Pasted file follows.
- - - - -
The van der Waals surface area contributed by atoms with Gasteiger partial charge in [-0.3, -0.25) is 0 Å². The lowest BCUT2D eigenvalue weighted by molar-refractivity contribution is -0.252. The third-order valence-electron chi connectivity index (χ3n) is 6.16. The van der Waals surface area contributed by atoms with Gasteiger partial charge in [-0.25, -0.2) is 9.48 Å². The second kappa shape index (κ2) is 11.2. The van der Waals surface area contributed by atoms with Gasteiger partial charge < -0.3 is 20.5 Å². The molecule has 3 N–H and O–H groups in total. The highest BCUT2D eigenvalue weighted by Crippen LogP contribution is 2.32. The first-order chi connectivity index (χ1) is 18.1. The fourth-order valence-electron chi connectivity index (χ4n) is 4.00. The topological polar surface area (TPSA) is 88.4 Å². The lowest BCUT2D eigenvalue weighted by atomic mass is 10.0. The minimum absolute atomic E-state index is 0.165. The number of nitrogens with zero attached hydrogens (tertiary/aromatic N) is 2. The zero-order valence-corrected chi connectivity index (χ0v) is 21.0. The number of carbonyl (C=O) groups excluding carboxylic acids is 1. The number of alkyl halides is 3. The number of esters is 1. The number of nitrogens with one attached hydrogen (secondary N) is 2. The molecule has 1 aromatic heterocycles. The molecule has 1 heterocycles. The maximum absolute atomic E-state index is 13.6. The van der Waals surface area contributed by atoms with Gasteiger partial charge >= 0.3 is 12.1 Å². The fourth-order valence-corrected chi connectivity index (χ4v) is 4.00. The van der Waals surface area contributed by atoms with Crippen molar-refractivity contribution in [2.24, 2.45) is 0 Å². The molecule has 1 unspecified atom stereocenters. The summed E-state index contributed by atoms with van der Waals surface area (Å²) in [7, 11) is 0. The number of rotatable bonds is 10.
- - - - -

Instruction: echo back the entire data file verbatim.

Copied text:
The van der Waals surface area contributed by atoms with Gasteiger partial charge in [-0.3, -0.25) is 0 Å². The lowest BCUT2D eigenvalue weighted by molar-refractivity contribution is -0.252. The third-order valence-electron chi connectivity index (χ3n) is 6.16. The van der Waals surface area contributed by atoms with Gasteiger partial charge in [-0.25, -0.2) is 9.48 Å². The second kappa shape index (κ2) is 11.2. The van der Waals surface area contributed by atoms with Gasteiger partial charge < -0.3 is 20.5 Å². The molecule has 3 N–H and O–H groups in total. The highest BCUT2D eigenvalue weighted by Crippen LogP contribution is 2.32. The first-order chi connectivity index (χ1) is 18.1. The fourth-order valence-electron chi connectivity index (χ4n) is 4.00. The topological polar surface area (TPSA) is 88.4 Å². The lowest BCUT2D eigenvalue weighted by atomic mass is 10.0. The minimum absolute atomic E-state index is 0.165. The number of nitrogens with zero attached hydrogens (tertiary/aromatic N) is 2. The zero-order valence-corrected chi connectivity index (χ0v) is 21.0. The number of carbonyl (C=O) groups excluding carboxylic acids is 1. The number of alkyl halides is 3. The number of esters is 1. The number of nitrogens with one attached hydrogen (secondary N) is 2. The molecule has 1 aromatic heterocycles. The molecule has 1 heterocycles. The maximum absolute atomic E-state index is 13.6. The van der Waals surface area contributed by atoms with Gasteiger partial charge >= 0.3 is 12.1 Å². The fourth-order valence-corrected chi connectivity index (χ4v) is 4.00. The van der Waals surface area contributed by atoms with Crippen molar-refractivity contribution in [2.24, 2.45) is 0 Å². The molecule has 1 unspecified atom stereocenters. The summed E-state index contributed by atoms with van der Waals surface area (Å²) in [7, 11) is 0. The number of rotatable bonds is 10.